• (1980) "The Problem of Origin and Identification of the Dead Sea Scrolls" (Journal Article in Proceedings of the American Philosophical Society held at Philadelphia for promoting useful knowledge)
  • (1976) Toledot hayehudim be'ir rouen bimé habenayim Tel Aviv, Israel: Dvir Publishing House.
  • (1973) A Judaeo–Arabic Court Document of Syracuse, A.D. 1020 (Journal Article in Journal of Near Eastern studies )
  • (1972) Spertus College of Judaica Yemenite manuscripts Chicago: Spertus College of Judaica Press.
  • (1967) The Music of Obadiah the Proselyte and his Conversion (Journal Article in The Journal of Jewish studies)
  • (1965) Notes on the Conversion of Prominent European Christians to Judaism During the Eleventh Century (Journal Article in The Journal of Jewish studies)
  • (1957) "Literary and Doctrinal Aspects of the Damascus Covenant in the Light of Karaite Literature" (Journal Article in The Jewish Quarterly Review: New Series)
  • (1957) "Sixty Years of Genizah Research" (Journal Article in Judaism)
 
Menachem Butler has kindly forwarded to us the following necrology distributed by Benjamin Z. Kedar:
 
Norman Golb, Notable University of Chicago Semitics Scholar, is dead.
A figure who began his life in a densely packed immigrant neighborhood in Chicago and rose to become one of the world's leading Hebrew manuscript and Semitics scholars has passed away days before his 93rd birthday. Norman Golb was born in Albany Park in 1928. His parents, from the Ukraine, met after their families had settled in that northwest Chicago neighborhood along with thousands of other Jewish immigrants.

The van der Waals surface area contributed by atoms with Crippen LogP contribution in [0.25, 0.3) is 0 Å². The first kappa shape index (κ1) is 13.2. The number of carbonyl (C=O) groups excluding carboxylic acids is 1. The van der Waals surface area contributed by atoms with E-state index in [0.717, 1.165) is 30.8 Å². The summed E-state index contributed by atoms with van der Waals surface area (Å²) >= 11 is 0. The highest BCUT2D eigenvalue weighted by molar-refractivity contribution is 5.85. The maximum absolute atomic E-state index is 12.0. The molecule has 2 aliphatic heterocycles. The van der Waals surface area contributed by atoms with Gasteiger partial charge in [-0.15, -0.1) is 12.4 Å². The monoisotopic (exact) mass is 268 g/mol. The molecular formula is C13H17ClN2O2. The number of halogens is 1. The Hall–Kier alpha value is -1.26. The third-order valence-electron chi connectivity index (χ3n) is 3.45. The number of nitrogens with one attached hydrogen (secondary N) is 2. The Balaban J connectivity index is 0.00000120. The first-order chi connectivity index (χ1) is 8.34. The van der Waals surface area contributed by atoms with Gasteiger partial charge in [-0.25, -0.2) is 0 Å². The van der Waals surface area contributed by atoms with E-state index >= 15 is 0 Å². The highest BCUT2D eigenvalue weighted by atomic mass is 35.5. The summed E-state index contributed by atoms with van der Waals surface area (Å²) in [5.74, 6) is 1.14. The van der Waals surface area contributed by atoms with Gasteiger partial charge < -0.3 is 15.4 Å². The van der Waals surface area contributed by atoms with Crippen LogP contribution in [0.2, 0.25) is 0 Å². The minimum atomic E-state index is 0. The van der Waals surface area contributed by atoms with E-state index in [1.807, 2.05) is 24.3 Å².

A part-time actor in the Yiddish theater, Golb’s father Joseph sustained his family during the Depression by working as a barber, and later for the City of Chicago’s water department. Golb’s mother Rose née Bilow was a homemaker and part-time sales clerk at the old Fair department store. Golb received his first advanced training in Hebrew, Aramaic, and Arabic texts, as well as Latin and Greek, at the University of Chicago's Oriental Institute (1948–50). He went on to study archaeology, the history of ancient Palestine, and several of the newly found Dead Sea Scroll texts at Johns Hopkins University, where he received his Ph.D. in 1954, at the age of twenty-six.
After a year spent studying Arabic at Dropsie College (Philadelphia) and two years in Jerusalem, Golb lectured in Hebrew and Semitic Studies at the University of Wisconsin (1957–58). He then moved to the Hebrew Union College in Cincinnati, where he taught Arabic, Hebrew, and medieval Jewish philosophy for five years (1958–63).